by Alan Keyes
Back in 2008 we were supposed to believe Mitt Romney’s repeated declarations that he was pro-life and a staunch defender of the God endowed family. We were supposed to accept the notion that he was a “conservative” champion of limited government and fiscal responsibility. But the true facts of his political record utterly contradict these falsehoods. Christie, Perry, Cain and Gingrich have been trotted out, endorsed by this or that supposedly “conservative” element, pundit or apologist. But in one way or another, by their own words and the true facts of their record, all stand exposed as “made men” who have been willing in some decisive way to serve the elite faction’s effort to overthrow constitutional self-government and replace it with elitist dictatorship. One has helped the effort to subvert the republic’s moral foundations; another has openly or silently abetted the attack on its constitutional integrity; another has gone along with the elitist takeover of education; or its subversion of the people’s political and territorial sovereignty; or its suffocation of the economic freedom and consequent material strength of the nation. And finally, Ron Paul and Rick Santorum ironically epitomize the depth of the elite faction’s subversion of the republic’s principles, and its substitution of leaders committed to that subversion in place of those, like America’s founders, determined to articulate, maintain and perpetuate them.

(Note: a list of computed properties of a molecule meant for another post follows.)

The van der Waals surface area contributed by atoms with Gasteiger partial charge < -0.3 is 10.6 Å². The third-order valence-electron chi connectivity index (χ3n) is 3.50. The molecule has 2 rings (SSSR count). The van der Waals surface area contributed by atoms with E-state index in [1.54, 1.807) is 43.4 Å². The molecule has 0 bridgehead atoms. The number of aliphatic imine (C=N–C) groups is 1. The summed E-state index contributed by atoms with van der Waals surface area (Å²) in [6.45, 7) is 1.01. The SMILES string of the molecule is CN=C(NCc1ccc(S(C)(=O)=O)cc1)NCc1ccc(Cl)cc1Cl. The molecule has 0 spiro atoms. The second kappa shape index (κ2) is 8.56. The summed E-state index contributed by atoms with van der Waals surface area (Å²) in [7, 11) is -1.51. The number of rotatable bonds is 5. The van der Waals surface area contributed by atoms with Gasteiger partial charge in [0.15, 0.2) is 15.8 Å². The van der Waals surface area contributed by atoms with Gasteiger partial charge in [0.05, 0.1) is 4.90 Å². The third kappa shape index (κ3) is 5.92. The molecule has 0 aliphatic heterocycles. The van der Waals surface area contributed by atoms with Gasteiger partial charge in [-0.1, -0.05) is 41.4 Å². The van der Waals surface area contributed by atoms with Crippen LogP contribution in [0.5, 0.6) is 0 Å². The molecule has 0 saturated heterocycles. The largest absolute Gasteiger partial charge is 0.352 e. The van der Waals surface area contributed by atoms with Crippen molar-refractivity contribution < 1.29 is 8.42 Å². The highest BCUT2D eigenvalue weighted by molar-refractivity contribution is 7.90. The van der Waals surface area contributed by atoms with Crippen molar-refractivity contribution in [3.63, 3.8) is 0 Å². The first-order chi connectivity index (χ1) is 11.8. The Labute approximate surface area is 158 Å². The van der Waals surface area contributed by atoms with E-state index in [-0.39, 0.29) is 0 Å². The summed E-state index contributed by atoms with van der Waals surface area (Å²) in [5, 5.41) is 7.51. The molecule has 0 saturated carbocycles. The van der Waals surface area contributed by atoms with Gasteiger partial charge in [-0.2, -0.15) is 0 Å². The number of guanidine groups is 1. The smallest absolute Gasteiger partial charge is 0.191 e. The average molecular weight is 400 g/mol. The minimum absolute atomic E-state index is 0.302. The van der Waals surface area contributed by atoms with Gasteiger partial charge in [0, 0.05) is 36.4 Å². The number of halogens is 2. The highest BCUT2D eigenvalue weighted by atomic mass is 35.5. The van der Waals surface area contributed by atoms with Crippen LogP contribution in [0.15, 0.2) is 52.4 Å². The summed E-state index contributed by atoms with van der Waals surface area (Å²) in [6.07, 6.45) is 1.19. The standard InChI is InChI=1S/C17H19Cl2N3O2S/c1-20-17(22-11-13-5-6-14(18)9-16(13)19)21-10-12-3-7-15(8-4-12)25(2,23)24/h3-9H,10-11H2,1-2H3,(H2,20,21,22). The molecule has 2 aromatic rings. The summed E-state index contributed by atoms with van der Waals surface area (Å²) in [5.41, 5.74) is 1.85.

Ron Paul is touted by his supporters as a strong, principled defender of the U.S. Constitution. But the states’ rights doctrine he articulates is not based on the principle of residual sovereignty exemplified by the Constitution’s Tenth Amendment. It is based instead on a libertarian ideology that ignores the God revering premises of constitutional self-government. This ideology falsely conflates decent liberty with licentious individual freedom. It self-destructively confuses Constitutional government based on the sovereign right of the people, with Confederate government based on a specious notion of States’ “rights” which illogically includes the right to do wrong. It derives these specious rights by asserting at the State level an unlimited “popular sovereignty” that casts aside the republican idea of government limited by respect for God-endowed unalienable right. These are the “principles” that were advocated by Stephen Douglass, the fellow traveler of the pro-slavery forces, who defeated Abraham Lincoln’s bid for a U.S. Senate seat in Illinois; and by John C. Calhoun, the prolific apologist for slavery and the southern Confederacy; and by some of the anti-Federalists (people who campaigned against ratifying what became the U.S. Constitution.)
In many respects Rick Santorum’s candidacy is the most beguiling and instructive of the campaigns sanctioned by the GOP’s elite faction leadership. He has without doubt spoken and acted as one of the most consistent advocates of the unalienable right to life in American politics. But he is also a prime example of the reason Christ admonished his followers to look beyond the words, and even beyond the actions, of would-be leaders in order to consider the fruit they bear. In politics that fruit includes the people legitimized and lifted up by someone’s actions.
Read this article at loyaltoliberty.com ...